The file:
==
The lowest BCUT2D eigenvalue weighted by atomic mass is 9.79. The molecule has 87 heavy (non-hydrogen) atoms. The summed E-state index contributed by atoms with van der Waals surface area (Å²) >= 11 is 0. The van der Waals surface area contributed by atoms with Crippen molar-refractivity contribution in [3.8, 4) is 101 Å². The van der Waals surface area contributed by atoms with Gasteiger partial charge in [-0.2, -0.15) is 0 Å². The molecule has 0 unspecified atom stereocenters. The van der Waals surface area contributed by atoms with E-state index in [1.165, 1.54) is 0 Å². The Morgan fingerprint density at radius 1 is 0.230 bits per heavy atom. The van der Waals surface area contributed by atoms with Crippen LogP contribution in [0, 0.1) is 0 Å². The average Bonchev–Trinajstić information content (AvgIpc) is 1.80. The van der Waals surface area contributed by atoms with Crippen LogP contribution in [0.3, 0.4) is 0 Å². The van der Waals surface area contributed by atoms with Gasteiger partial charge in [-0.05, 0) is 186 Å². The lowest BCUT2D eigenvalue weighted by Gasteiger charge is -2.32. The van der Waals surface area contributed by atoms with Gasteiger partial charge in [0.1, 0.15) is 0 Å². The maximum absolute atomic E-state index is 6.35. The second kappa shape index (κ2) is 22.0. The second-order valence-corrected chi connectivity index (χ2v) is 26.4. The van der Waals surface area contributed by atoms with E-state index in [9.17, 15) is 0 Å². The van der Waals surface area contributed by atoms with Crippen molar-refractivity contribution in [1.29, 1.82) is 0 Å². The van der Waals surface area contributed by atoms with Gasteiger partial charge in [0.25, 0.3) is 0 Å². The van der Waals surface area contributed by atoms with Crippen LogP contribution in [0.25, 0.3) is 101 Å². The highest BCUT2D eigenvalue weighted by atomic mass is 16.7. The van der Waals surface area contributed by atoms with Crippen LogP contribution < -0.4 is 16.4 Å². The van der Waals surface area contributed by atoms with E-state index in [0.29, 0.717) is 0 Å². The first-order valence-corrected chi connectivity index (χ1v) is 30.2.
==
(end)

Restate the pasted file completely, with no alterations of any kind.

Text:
The lowest BCUT2D eigenvalue weighted by atomic mass is 9.79. The molecule has 87 heavy (non-hydrogen) atoms. The summed E-state index contributed by atoms with van der Waals surface area (Å²) >= 11 is 0. The van der Waals surface area contributed by atoms with Crippen molar-refractivity contribution in [3.8, 4) is 101 Å². The van der Waals surface area contributed by atoms with Gasteiger partial charge in [-0.2, -0.15) is 0 Å². The molecule has 0 unspecified atom stereocenters. The van der Waals surface area contributed by atoms with E-state index in [1.165, 1.54) is 0 Å². The Morgan fingerprint density at radius 1 is 0.230 bits per heavy atom. The van der Waals surface area contributed by atoms with Crippen LogP contribution in [0, 0.1) is 0 Å². The average Bonchev–Trinajstić information content (AvgIpc) is 1.80. The van der Waals surface area contributed by atoms with Crippen LogP contribution in [0.3, 0.4) is 0 Å². The van der Waals surface area contributed by atoms with Gasteiger partial charge in [-0.05, 0) is 186 Å². The lowest BCUT2D eigenvalue weighted by Gasteiger charge is -2.32. The van der Waals surface area contributed by atoms with Gasteiger partial charge in [0.1, 0.15) is 0 Å². The maximum absolute atomic E-state index is 6.35. The second kappa shape index (κ2) is 22.0. The second-order valence-corrected chi connectivity index (χ2v) is 26.4. The van der Waals surface area contributed by atoms with E-state index in [9.17, 15) is 0 Å². The van der Waals surface area contributed by atoms with Crippen molar-refractivity contribution in [1.29, 1.82) is 0 Å². The van der Waals surface area contributed by atoms with Gasteiger partial charge in [0.25, 0.3) is 0 Å². The van der Waals surface area contributed by atoms with Crippen LogP contribution in [0.25, 0.3) is 101 Å². The highest BCUT2D eigenvalue weighted by atomic mass is 16.7. The van der Waals surface area contributed by atoms with Crippen LogP contribution < -0.4 is 16.4 Å². The van der Waals surface area contributed by atoms with E-state index in [0.29, 0.717) is 0 Å². The first-order valence-corrected chi connectivity index (χ1v) is 30.2.